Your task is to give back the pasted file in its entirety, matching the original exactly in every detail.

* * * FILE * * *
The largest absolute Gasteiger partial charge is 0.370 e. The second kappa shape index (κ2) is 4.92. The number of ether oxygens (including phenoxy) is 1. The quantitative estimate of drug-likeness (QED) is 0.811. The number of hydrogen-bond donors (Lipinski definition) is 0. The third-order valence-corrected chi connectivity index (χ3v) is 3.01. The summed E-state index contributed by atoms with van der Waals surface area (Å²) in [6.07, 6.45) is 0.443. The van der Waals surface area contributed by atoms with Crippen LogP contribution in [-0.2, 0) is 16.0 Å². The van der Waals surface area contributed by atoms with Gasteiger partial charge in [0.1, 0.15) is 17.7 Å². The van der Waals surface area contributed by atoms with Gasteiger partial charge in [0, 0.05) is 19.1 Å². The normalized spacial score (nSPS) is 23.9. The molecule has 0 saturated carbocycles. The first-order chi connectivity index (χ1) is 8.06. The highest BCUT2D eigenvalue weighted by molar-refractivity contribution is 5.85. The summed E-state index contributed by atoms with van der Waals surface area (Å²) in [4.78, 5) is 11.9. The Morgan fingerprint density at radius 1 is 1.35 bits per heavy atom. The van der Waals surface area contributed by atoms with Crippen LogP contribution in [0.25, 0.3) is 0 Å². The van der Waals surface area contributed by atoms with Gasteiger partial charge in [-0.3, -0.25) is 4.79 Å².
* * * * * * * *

The largest absolute Gasteiger partial charge is 0.370 e. The second kappa shape index (κ2) is 4.92. The number of ether oxygens (including phenoxy) is 1. The quantitative estimate of drug-likeness (QED) is 0.811. The number of hydrogen-bond donors (Lipinski definition) is 0. The third-order valence-corrected chi connectivity index (χ3v) is 3.01. The summed E-state index contributed by atoms with van der Waals surface area (Å²) in [6.07, 6.45) is 0.443. The van der Waals surface area contributed by atoms with Crippen LogP contribution in [-0.2, 0) is 16.0 Å². The van der Waals surface area contributed by atoms with Gasteiger partial charge in [0.1, 0.15) is 17.7 Å². The van der Waals surface area contributed by atoms with Gasteiger partial charge in [0, 0.05) is 19.1 Å². The normalized spacial score (nSPS) is 23.9. The molecule has 0 saturated carbocycles. The first-order chi connectivity index (χ1) is 8.06. The highest BCUT2D eigenvalue weighted by molar-refractivity contribution is 5.85. The summed E-state index contributed by atoms with van der Waals surface area (Å²) in [4.78, 5) is 11.9. The Morgan fingerprint density at radius 1 is 1.35 bits per heavy atom. The van der Waals surface area contributed by atoms with Crippen LogP contribution in [0.25, 0.3) is 0 Å². The van der Waals surface area contributed by atoms with Gasteiger partial charge in [-0.3, -0.25) is 4.79 Å².